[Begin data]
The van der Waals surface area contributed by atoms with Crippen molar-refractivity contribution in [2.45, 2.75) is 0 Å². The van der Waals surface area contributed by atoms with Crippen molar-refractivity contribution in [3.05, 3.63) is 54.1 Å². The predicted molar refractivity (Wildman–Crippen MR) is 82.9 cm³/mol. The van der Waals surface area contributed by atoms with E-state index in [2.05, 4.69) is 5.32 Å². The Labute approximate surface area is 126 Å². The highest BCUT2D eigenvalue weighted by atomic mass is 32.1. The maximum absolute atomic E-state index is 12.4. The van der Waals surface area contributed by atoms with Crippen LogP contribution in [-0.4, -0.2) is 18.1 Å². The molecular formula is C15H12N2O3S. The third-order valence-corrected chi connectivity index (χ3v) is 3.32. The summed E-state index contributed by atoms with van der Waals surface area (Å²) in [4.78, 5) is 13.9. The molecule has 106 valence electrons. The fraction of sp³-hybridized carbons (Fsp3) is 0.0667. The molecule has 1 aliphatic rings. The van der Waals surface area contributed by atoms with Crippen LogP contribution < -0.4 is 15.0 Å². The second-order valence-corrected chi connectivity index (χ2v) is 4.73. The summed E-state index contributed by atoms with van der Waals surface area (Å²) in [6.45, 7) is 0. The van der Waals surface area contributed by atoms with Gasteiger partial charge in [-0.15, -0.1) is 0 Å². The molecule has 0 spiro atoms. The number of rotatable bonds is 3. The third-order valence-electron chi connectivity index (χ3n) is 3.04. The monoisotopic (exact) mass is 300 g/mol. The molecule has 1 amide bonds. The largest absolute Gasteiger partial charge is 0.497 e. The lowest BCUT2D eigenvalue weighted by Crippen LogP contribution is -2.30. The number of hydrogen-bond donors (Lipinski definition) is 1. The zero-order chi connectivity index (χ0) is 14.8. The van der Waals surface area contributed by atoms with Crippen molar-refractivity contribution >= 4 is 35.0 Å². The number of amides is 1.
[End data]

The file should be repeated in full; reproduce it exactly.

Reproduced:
The van der Waals surface area contributed by atoms with Crippen molar-refractivity contribution in [2.45, 2.75) is 0 Å². The van der Waals surface area contributed by atoms with Crippen molar-refractivity contribution in [3.05, 3.63) is 54.1 Å². The predicted molar refractivity (Wildman–Crippen MR) is 82.9 cm³/mol. The van der Waals surface area contributed by atoms with E-state index in [2.05, 4.69) is 5.32 Å². The Labute approximate surface area is 126 Å². The highest BCUT2D eigenvalue weighted by atomic mass is 32.1. The maximum absolute atomic E-state index is 12.4. The van der Waals surface area contributed by atoms with Crippen LogP contribution in [-0.4, -0.2) is 18.1 Å². The molecular formula is C15H12N2O3S. The third-order valence-corrected chi connectivity index (χ3v) is 3.32. The summed E-state index contributed by atoms with van der Waals surface area (Å²) in [4.78, 5) is 13.9. The molecule has 106 valence electrons. The fraction of sp³-hybridized carbons (Fsp3) is 0.0667. The molecule has 1 aliphatic rings. The van der Waals surface area contributed by atoms with Crippen LogP contribution < -0.4 is 15.0 Å². The second-order valence-corrected chi connectivity index (χ2v) is 4.73. The summed E-state index contributed by atoms with van der Waals surface area (Å²) in [6.45, 7) is 0. The van der Waals surface area contributed by atoms with Gasteiger partial charge in [-0.15, -0.1) is 0 Å². The molecule has 0 spiro atoms. The number of rotatable bonds is 3. The third-order valence-electron chi connectivity index (χ3n) is 3.04. The monoisotopic (exact) mass is 300 g/mol. The molecule has 1 amide bonds. The largest absolute Gasteiger partial charge is 0.497 e. The lowest BCUT2D eigenvalue weighted by Crippen LogP contribution is -2.30. The number of hydrogen-bond donors (Lipinski definition) is 1. The zero-order chi connectivity index (χ0) is 14.8. The van der Waals surface area contributed by atoms with Crippen molar-refractivity contribution >= 4 is 35.0 Å². The number of amides is 1.